Resource News

As Mongolia’s parliamentary elections approach, investors are wondering how far the country’s politicians are willing to move towards resource nationalism.

By Melissa Pistilli — Exclusive to Resource Investing News

Vancouver-based Ivanhoe Mines (NYSE:IVN), now majority owned by Rio Tinto (NYSE:RIO), recently announced that initial production will commence during the third quarter of this year at its Oyu Tolgoi or “Turquoise Hill” coppergold mine in Southern Mongolia’s Gobi desert.

Mongolia’s impressive store of natural resources and close proximity to the world’s most resource-ravenous nation – China – have made it a hotbed for exploration in recent years.

“Four-fifths of the country is still unsurveyed,” writes Dexter Roberts, Asia News Editor at Bloomberg Businessweek. “Over the next decade copper production is expected to double, iron ore to triple, coal to grow by six times, and gold and oil by 10 and 13 times, respectively.”

In the face of worldwide recession, and with many of the world’s leading economies struggling to post gains, the Central Asian nation’s GDP grew 17.3 percent in 2011 thanks to its burgeoning resource industry. The International Monetary Fund projects an average growth of 14 percent over the next four years.

The Oyu Tolgoi mine is one of the world’s largest copper-gold deposits, and over the next 50 years it is expected to produce more than 81 billion pounds of copper and 46 million ounces of gold; the impressive project’s forecasted annual copper production of 450,000 tonnes per year will position Rio Tinto as one of the world’s top three copper producers. The Mongolian government has a 34 percent share in the project, which is expected to account for a third of Mongolia’s GDP by 2020.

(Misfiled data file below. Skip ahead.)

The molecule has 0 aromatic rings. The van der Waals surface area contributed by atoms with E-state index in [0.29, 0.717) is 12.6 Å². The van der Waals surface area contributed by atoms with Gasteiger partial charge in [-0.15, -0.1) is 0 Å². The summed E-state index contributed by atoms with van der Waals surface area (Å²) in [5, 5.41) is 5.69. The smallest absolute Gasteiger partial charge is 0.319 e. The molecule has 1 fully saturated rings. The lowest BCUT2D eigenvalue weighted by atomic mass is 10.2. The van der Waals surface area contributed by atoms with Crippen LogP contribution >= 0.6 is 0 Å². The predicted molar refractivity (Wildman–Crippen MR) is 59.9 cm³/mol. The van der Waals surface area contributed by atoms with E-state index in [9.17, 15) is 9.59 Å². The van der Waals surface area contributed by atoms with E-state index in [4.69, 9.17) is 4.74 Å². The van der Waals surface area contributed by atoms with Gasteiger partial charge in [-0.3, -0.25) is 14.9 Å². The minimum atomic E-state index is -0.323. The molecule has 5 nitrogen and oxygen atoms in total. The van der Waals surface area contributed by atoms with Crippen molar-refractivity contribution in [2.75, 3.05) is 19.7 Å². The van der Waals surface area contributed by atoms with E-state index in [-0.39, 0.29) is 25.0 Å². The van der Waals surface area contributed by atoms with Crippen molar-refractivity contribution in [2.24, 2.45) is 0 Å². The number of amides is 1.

Ivanhoe Mines founder and CEO Robert Friedland anticipates the mine will reach full commercial production in the first half of 2013.

Resource nationalism influences Mongolian politics

However, opportunities like Oyu Tolgoi are not without risks. Mongolia has proven susceptible to a growing trend in mineral-rich developing nations: resource nationalism. A recent Ernst & Young Mining and Metals Survey of the world’s 30 largest miners identified resource nationalism as the biggest risk factor for mining companies in 2011-12. In 2011, more than two dozen nations sought to increase their portion of mining profits, and others announced intentions to fully nationalize their resources.

Ivanhoe’s announcement follows many years of struggles with the Mongolian government, which has been intent on securing a large piece of the profit pie for its foreign business-leery populace. Ivanhoe first drilled the massive Oyu Tolgoi deposit in 2000, and began negotiations with the government over developing the project in 2003.

In 2006, the government enacted a 68 percent windfall profits tax on copper sold above $2,600/ton and gold above $850 an ounce, as well as a mandate of a 34 percent government stake in mining projects. These changes were a stark indication that the government of Mongolia was under extreme pressure from political groups pushing for nationalization of the country’s natural resources. The negotiations over control became so heated that protesters were burning effigies of Friedland.

The heavy windfall tax, the largest in the world, was later revoked in late 2009.

There were concerns that Oyu Tolgoi would fall victim to the same fate as Tavan Tolgoi, which the Mongolian government, bowing to populist political pressure, took control of in 2008. The multi-billion dollar coal mine had been owned by Energy Resources, a private Mongolian company funded by foreign dollars.